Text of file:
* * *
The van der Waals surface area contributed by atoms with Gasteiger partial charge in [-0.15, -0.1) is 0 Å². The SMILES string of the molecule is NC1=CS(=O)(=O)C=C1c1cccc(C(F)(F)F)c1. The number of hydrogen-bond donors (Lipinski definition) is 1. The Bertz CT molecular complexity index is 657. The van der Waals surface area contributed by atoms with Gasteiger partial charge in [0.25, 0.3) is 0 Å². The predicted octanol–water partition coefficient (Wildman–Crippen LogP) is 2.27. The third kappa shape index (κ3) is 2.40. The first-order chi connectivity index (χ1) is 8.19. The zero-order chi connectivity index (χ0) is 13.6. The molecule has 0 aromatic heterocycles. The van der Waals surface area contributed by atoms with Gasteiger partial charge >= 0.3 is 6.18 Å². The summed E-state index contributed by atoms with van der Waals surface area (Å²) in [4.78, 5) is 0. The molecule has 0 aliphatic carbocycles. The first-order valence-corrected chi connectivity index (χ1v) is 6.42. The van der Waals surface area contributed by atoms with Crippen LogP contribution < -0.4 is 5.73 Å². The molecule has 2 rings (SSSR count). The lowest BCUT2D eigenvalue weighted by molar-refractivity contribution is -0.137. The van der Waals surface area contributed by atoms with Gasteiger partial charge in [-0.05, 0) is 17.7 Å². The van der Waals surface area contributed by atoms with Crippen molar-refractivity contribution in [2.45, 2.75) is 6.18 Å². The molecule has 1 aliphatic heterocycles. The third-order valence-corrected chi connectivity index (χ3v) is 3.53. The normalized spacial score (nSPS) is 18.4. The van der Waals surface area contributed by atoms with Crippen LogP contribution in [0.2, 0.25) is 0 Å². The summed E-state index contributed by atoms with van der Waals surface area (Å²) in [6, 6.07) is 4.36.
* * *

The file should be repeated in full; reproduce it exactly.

The van der Waals surface area contributed by atoms with Gasteiger partial charge in [-0.15, -0.1) is 0 Å². The SMILES string of the molecule is NC1=CS(=O)(=O)C=C1c1cccc(C(F)(F)F)c1. The number of hydrogen-bond donors (Lipinski definition) is 1. The Bertz CT molecular complexity index is 657. The van der Waals surface area contributed by atoms with Gasteiger partial charge in [0.25, 0.3) is 0 Å². The predicted octanol–water partition coefficient (Wildman–Crippen LogP) is 2.27. The third kappa shape index (κ3) is 2.40. The first-order chi connectivity index (χ1) is 8.19. The zero-order chi connectivity index (χ0) is 13.6. The molecule has 0 aromatic heterocycles. The van der Waals surface area contributed by atoms with Gasteiger partial charge >= 0.3 is 6.18 Å². The summed E-state index contributed by atoms with van der Waals surface area (Å²) in [4.78, 5) is 0. The molecule has 0 aliphatic carbocycles. The first-order valence-corrected chi connectivity index (χ1v) is 6.42. The van der Waals surface area contributed by atoms with Crippen LogP contribution < -0.4 is 5.73 Å². The molecule has 2 rings (SSSR count). The lowest BCUT2D eigenvalue weighted by molar-refractivity contribution is -0.137. The van der Waals surface area contributed by atoms with Gasteiger partial charge in [-0.05, 0) is 17.7 Å². The van der Waals surface area contributed by atoms with Crippen molar-refractivity contribution in [2.45, 2.75) is 6.18 Å². The molecule has 1 aliphatic heterocycles. The third-order valence-corrected chi connectivity index (χ3v) is 3.53. The normalized spacial score (nSPS) is 18.4. The van der Waals surface area contributed by atoms with Crippen LogP contribution in [0.2, 0.25) is 0 Å². The summed E-state index contributed by atoms with van der Waals surface area (Å²) in [6, 6.07) is 4.36.